Sometimes it's enough to attend the cinema to escape to another world, more innocent and romantic than the one we inhabit. Such is the case for Amelie (La Fabuleux destin d'Amélie Poulain), as sweet and pleasing a visual experience as you're likely to see.
Much credit for the bright and colorful look must go to cinematographer Bruno Delbonnel, who makes the Montmarte section of Paris look especially inviting. Never have Parisians looked warmer, whether inside a sleazy adult video store, embarking on an old funhouse ride, practicing backhands against the La Sacré Coeur, or drinking coffee at a local bistro.
Jean-Pierre Jeunet, who previously directed Delicatessen and The City of Lost Children, has crafted a charming and life-affirming tale of an introverted café waitress who crafts elaborate schemes and practical jokes either to bring happiness or some measure of justice to others. In light of recent terrorist attacks, it’s refreshing to see a character reach out to relative strangers the way that Amelie (Audrey Tautou) does.
Amelie leads a fanciful and sheltered life, and has done so ever since childhood, when she once was led to believe that she had caused accidents by taking photographs. Her method of extracting revenge on the soccer-loving neighbor who perpetrated this idea is very creative and hilarious. Introverts will especially appreciate the way Amelie observes people from afar and conjures various whimsies, like the time she gazes over the rooftops and wonders how many people are experiencing orgasms at that moment. (Jeunet does provide a montage at that point.) Another example of dark humor occurs with the bizarre death of Amelie's mother.
Her life-changing experience occurs coincidentally with the death of Princess Di, when she inadvertently discovers a box of someone's childhood treasures dating from the 1950s. Recalling her own sheltered life, she determines to return some joy to the unknown owner of the box. Witnessing the tears of the recipient, Amelie sets out to create more happiness in the world.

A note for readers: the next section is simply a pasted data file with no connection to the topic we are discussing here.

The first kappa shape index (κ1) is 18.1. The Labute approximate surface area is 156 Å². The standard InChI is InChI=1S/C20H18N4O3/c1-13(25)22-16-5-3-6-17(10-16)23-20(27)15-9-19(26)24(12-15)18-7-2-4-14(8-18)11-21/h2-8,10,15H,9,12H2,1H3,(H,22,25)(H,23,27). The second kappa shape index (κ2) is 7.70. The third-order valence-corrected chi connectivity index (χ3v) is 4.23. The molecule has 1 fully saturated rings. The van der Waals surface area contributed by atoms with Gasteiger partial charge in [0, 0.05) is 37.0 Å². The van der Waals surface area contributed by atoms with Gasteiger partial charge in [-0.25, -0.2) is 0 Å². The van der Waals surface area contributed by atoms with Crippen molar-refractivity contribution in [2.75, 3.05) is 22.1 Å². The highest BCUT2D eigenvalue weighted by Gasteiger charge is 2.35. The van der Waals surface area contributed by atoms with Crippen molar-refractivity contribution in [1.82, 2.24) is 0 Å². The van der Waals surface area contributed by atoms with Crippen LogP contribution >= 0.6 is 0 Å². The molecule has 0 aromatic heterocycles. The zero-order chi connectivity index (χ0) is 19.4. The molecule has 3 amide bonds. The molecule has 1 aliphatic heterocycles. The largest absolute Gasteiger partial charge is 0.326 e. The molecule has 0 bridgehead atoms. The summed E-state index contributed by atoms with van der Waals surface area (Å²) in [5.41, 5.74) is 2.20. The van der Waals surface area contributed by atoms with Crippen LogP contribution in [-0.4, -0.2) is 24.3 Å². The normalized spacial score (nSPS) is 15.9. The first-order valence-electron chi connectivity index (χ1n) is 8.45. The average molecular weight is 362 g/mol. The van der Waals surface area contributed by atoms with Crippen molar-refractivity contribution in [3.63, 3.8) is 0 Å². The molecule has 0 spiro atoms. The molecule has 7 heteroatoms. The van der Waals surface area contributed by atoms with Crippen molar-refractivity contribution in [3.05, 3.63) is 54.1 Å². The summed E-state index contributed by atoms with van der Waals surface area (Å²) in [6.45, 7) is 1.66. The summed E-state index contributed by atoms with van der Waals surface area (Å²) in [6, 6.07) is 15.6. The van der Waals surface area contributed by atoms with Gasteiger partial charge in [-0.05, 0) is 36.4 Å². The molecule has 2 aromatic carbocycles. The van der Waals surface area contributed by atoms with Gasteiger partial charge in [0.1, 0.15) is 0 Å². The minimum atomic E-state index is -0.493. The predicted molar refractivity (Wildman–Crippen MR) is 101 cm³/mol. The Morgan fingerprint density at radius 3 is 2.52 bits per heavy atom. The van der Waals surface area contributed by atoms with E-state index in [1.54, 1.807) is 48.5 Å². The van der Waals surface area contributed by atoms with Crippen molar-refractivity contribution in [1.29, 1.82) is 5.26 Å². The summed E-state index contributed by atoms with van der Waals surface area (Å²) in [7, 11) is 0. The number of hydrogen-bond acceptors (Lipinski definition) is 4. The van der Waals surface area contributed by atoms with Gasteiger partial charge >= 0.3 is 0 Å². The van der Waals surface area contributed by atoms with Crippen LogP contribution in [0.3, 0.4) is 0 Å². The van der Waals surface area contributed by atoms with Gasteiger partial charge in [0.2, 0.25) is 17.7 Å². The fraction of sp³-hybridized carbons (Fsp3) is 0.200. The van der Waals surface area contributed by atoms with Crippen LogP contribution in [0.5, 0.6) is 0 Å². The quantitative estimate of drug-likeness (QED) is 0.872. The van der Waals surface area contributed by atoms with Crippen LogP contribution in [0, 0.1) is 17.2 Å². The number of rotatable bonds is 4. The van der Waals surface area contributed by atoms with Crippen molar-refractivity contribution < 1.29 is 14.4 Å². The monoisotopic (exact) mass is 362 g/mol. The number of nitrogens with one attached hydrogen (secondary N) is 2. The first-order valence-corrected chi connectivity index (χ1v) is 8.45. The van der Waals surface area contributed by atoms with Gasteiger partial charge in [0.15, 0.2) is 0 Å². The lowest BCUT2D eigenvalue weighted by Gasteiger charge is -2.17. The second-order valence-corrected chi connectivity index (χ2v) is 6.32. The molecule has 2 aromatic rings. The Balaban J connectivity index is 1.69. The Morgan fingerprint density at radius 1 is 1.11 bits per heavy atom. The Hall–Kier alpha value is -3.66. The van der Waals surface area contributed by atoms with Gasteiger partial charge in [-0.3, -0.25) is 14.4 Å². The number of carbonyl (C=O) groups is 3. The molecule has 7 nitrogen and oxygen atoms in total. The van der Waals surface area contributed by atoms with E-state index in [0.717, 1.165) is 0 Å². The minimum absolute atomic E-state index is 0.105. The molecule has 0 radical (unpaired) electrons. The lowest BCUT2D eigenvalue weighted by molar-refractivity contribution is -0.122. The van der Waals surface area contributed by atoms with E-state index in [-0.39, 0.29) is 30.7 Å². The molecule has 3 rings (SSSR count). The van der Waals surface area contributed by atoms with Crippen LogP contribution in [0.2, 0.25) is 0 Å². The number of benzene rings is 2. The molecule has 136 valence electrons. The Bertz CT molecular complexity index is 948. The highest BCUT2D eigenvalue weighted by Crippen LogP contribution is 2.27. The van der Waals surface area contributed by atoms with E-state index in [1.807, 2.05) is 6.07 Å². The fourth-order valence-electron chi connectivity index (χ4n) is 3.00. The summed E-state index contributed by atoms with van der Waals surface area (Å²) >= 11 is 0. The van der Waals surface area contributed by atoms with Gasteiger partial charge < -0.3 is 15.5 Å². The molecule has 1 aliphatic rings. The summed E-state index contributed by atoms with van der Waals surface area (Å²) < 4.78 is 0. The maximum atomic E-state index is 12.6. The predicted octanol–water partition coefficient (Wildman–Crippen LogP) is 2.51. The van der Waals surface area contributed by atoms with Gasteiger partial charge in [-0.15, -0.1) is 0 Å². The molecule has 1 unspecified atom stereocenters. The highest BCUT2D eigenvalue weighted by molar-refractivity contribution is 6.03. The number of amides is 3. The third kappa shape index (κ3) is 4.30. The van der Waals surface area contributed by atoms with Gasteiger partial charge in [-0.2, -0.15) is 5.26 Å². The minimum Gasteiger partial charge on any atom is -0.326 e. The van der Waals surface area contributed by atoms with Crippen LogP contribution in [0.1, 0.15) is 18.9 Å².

She matches up a crochety café customer (Dominique Pinon) with the café's self conscious pharmacist (Isabelle Naty) for a grinding tryst in the restroom, creates a 40-year-old letter to convince her concierge (Yolande Moreau) that her wayfaring husband's last dying thoughts were of his wife, brings new tasty delicacies to a shut-in artist (Michel Robin), and helps an innocent simple-minded grocery clerk by creating imaginative booby traps in the apartment of his abusive boss. The most comical trick she pulls off benefits her "cold fish" stay-at-home father, who gets funny Polaroid pictures of his prized ceramic gnome travelling the globe and posing in front of the Statue of Liberty or a Cambodian Buddhist temple.
In the midst of her humanistic pranks, Amelie finds a love interest. But will this timid charmer be able to stop playing her tricks long enough to pull off her mask to face her fears and risk rejection from the young man? Or has her dysfunctional childhood upbringing made her incapable of pursuing and accepting love?
The story can be boiled down to the same type of "boy meets girl" plot we've seen in countless other films, yet this feels fresher than others that have recently trod the same ground. The bright cinematography and colorful settings all contribute to this (I'm a sucker for Paris location shootings), but how much the viewer will enjoy this will depend on how much he or she relates to wide-eyed, naïve Amelie.
The puckish humor should appeal to most, but some will have difficulty accepting that such a girl would also harbor such severe inhibitions—the whole situation feels contrived. Why does Amelie play scavenger-hunt games with a guy she is obviously in love with? The continual use of voiceover also makes Amelie seem more like a modern urban legend than a true-to-life character study.
If you're looking for realism, Amelie isn't for you. In this cinematic fantasy the streets of Paris don't have dog shit all over them, the Metro remains remarkably clean, and the Parisians are unbelievably open and friendly. Somehow Amelie is able to spraypaint blue arrows going up the steps of La Sacré Coeur without police intervention, and even a crotchety neighbor offers wisdom and shows sympathy for a simpleton.
This is quite different from the Paris in The 400 Blows Although the Parisian locations may be the same, Amelie is nothing like the darker French New Wave cinema of Truffaut and Godard.
Amelie remains a very charming and warm romance without a lot of substance. But after seeing a great many films that were simplistic, shallow, and loathsome, this is a welcome break. Sometimes it's enough to sit in a Paris café and be entertained with the nostalgic sounds of an accordion while munching sweet French pastries. Amelie serves the same purpose, and much better than Chocolat. Bon appetít.